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The Bantu lineage and its cultural contributions to Cuba

Bantu culture

Bantu was the general term given to the blacks of Southern Africa and is derived from the word "people" common to many of the Bantu languages.

Speaking communities Bantu they were divided into different clans, say independent groups of a few hundred to thousands of people.

The smallest unit of the political structure of the organization was the household consisting of a man, woman or women, and their children, as well as other relatives.

The families, who lived in the same valley or on the same hill in a village were also an organizational unit, managed by a sub-chief.

The Bantu-speaking communities of South Africa were successfully classified into four main groups: Nguni, Sotho-tswana, Vhavenda and Shangana Tsonga, with the Nguni representing the largest group.

The Bantu in Cuba

To talk about the influence of Bantu In Cuba, we must go back to the times of the colony and slavery, when many of the habitaBefore these South African territories were transferred to the Island.

Here, of course they added their culture and religion to the already important Creole mix that existed.

Numerous researchers have coincided in pointing to the bantu peoples as one of the African areas with the greatest presence and contribution in the Cuban transcultural process, along with yoruba and the carabalí.

Although it is said that the greatest human and cultural contributions in Cuba are fundamentally from the territory of present-day Nigeria, the fact is that anthropologists and researchers such as Fernando Ortiz point out that the influence is also great. Bantu originated from the early days of the colony.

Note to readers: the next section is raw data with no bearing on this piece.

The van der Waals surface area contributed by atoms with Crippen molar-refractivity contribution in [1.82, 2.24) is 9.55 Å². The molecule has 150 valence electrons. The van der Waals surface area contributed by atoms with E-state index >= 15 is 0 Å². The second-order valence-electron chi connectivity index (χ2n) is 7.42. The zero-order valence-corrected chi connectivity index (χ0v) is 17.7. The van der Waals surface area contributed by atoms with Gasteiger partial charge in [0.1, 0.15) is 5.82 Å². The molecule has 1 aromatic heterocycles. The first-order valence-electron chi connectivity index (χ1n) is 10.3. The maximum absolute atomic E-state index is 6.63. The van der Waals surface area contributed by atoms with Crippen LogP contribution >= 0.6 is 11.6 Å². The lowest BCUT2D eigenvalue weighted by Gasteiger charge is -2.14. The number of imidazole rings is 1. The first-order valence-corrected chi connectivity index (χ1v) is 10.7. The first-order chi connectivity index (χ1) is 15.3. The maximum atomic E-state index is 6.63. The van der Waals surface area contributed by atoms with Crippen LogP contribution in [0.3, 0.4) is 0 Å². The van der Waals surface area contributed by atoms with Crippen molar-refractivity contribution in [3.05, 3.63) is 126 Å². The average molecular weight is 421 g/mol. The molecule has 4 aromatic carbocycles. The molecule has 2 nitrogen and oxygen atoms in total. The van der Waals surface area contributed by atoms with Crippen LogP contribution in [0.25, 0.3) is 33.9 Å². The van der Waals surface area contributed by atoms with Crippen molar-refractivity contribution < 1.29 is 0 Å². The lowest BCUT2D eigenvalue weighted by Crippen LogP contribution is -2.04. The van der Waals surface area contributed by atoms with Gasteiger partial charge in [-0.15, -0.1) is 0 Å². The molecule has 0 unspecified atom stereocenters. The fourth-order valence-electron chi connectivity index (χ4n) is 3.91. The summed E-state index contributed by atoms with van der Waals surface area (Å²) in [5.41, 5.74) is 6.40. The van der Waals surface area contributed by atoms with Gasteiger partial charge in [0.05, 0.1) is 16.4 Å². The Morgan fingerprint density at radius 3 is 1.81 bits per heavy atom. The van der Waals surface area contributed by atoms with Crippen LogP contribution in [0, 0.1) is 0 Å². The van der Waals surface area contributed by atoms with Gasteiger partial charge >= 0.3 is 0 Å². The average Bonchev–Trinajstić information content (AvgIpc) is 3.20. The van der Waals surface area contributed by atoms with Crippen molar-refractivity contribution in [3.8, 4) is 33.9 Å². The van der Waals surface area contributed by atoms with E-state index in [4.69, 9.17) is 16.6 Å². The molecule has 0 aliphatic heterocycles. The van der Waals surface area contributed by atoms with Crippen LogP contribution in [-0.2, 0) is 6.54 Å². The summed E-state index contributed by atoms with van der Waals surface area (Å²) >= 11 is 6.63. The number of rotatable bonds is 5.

It is also indicated that the popular language of today includes numerous ethnic denominations to designate the slaves Bantu in Cuba, and the term Congo is the most frequent and most recognized.

Bantu, Afro-Cuban contribution of religion and dance

The Bantu, Above all, they contributed to the cultural development of Cuba, their music-dance practices related to African ritual or recreational functions. Its mystique is above all related to the religious expression of the Rule of Palo Monte.

Many of their dances have religious beginnings and have today been incorporated into the Afro-Cuban ritual, such as the palo, the makuta or the garbato.

They are characterized by pantomime, strong and abrupt gestures and complicated jumps and turns, as well as a violent and erotic expression when dancing and numerous colors representative of sensuality and human feelings.

The Bantu congos also instilled in the culture of Cuba, their beliefs that all natural elements were habitaDoed by a spirit and its ceremonies that revolve around a nganga, receptacle of spiritual forces.

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